West African completed a couple of development studies on a ~50,000oz per annum low-cost ‘starter’ operation which would cost about $45m to build.
The company wanted to develop M5 ASAP.
“At the time we were working on a small mine plan just to get into cash flow, because markets were really challenging,” Hyde says.
“We got to the point where we knew we could build a small operation that would make money.”
In December 2015, the gold price touched its lowest point in years.
“We had just done a challenging capital raise at 6.5c, and then we got hammered down to 4.5c in January 2016,” Hyde says.
“Then we made the high-grade discovery at M1 South and that changed everything.”
On February 4, West African announced that it had hit high-grade gold shoots at the M1 prospect, including 4m at 36.6 grams per tonne (g/t), 60m from surface.
This sparked a re-rating event. In a note to clients, Hartley’s called it a “game changer” and by August that year the share price had hit ~35c.
M1 South turned out to be a very short strike length, steeply plunging, high-grade gold chute. West African still hasn’t found where it ends yet.
“It was a nice surprise,” Hyde says. “And we didn’t really realise [we’d hit it] until we had done about two or three rounds of drilling.
“It’s a lot of ounces per vertical metre which means you’re going to make a lot of money out of it.”
A mounting collection of high-grade results up to 1107g/t prompted the company to completely reassess its project development options.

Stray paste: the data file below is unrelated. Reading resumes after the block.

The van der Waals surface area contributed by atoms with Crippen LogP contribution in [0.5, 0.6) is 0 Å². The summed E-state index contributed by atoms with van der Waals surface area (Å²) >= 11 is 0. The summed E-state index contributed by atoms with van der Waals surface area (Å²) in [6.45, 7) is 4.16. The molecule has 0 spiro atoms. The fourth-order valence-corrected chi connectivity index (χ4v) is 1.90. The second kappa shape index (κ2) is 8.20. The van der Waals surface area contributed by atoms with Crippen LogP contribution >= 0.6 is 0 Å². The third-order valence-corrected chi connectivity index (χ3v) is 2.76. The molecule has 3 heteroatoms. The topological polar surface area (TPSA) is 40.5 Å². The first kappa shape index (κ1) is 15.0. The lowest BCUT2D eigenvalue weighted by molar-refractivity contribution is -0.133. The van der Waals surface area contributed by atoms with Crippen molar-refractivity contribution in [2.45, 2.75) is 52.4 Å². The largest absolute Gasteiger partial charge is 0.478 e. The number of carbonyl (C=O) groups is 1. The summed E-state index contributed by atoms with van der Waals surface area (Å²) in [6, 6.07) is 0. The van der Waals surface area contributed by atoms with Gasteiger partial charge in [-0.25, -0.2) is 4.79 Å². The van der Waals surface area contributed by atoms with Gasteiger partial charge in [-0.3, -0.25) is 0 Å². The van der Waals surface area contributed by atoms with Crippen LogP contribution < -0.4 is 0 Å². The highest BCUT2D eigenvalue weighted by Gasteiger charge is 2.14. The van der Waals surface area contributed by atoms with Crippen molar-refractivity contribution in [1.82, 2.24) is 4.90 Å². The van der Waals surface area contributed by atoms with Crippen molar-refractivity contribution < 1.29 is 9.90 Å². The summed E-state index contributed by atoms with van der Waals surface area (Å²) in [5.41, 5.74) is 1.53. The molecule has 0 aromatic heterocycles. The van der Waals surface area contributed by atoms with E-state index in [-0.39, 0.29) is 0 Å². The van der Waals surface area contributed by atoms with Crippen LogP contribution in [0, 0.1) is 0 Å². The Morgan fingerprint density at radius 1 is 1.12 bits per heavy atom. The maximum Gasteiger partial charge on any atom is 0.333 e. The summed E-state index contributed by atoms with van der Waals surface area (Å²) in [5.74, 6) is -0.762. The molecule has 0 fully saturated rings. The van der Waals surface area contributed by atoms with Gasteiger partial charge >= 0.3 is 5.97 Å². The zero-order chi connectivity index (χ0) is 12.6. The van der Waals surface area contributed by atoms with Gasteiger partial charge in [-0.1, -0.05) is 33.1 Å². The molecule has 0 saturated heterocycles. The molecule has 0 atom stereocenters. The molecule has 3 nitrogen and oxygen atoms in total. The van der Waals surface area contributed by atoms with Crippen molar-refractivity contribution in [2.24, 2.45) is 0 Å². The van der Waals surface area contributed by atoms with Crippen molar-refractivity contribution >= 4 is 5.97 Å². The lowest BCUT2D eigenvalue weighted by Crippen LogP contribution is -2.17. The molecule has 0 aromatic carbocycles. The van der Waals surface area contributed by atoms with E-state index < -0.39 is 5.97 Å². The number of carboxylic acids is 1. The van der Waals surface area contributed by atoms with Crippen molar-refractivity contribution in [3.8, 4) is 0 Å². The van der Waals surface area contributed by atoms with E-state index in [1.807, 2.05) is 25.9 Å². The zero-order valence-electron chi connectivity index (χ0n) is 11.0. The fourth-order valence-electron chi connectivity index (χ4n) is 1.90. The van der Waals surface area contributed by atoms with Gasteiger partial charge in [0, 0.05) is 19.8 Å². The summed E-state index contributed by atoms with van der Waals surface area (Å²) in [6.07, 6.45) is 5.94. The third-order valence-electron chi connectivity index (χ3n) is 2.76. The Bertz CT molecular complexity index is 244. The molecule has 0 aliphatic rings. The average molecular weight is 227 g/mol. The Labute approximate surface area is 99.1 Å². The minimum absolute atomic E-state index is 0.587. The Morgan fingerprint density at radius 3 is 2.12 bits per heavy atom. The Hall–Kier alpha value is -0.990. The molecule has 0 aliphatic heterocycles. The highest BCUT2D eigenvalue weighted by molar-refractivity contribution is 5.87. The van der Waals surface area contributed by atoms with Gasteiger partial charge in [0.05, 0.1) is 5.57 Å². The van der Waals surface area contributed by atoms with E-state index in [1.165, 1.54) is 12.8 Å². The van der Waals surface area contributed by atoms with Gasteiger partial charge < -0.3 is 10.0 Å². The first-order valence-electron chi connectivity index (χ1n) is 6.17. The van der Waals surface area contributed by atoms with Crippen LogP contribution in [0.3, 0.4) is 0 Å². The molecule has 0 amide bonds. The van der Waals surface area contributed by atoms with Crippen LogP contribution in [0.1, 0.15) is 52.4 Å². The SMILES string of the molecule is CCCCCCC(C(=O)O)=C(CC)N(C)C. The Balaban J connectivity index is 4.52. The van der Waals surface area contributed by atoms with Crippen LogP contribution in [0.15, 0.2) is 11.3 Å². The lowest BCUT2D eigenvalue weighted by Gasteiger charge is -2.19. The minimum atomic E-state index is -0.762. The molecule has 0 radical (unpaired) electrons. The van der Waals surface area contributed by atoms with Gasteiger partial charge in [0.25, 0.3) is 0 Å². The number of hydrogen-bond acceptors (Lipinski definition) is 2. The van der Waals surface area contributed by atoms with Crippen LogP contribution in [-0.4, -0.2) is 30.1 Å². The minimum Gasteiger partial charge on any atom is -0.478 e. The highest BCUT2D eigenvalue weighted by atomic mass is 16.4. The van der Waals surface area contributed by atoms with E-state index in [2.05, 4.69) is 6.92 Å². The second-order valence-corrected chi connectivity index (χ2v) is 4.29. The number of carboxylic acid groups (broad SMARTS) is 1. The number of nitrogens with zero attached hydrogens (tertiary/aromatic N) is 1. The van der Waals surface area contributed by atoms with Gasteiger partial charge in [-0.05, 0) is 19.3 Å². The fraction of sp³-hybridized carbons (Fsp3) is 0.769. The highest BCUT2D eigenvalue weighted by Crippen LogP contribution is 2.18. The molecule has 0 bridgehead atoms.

In 2018, an updated feasibility study confirmed the 2.35moz Sanbrado as a +200,000oz per annum producer.
Sanbrado would have super low all-in sustaining costs (AISC) of $US551/oz ($802/oz) over the first five years.
M1 South alone boasted an indicated resource of 780,000oz at an eyewatering ore grade of 15.9g/t.
In 2020, the 2.2-million-tonne-per-annum Sanbrado build and commissioning has been completed 10 weeks ahead of schedule and $US20m under budget.
West African is now ramping up towards full production, on target for +300,000 ounces of gold in its first full year.
“Each achievement – listing the company, establishing our first resource, first study, finally getting project finance away, finishing the build, pouring gold – these are all big milestones,” Hyde says.
“In the next couple of years, we want Sanbrado to be a solid 200,000oz per annum producer at high margins.
“So, what’s next? Now we’ve poured gold, how are we going to grow the company?
“Over the next five to 10 years we want to keep building gold mines.”
The company is a young team which is motivated and incentivised to keep delivering for shareholders, Hyde says.
“I was lucky that our shareholders kept backing me and the team to deliver,” he says.
“We still have a lot of those early shareholders on the register, including seed shareholders from 2008.”
They’ve ridden it up, ridden it down, and now ridden it back up again.
“We peaked at 60c in 2011 and they rode it all the way back down to 4.5c – and then all the way back up to +90c currently,” Hyde says.
“It’s really enjoyable speaking to some of these people, because you get to know them really well and become friends.
“And it’s nice to make people money.”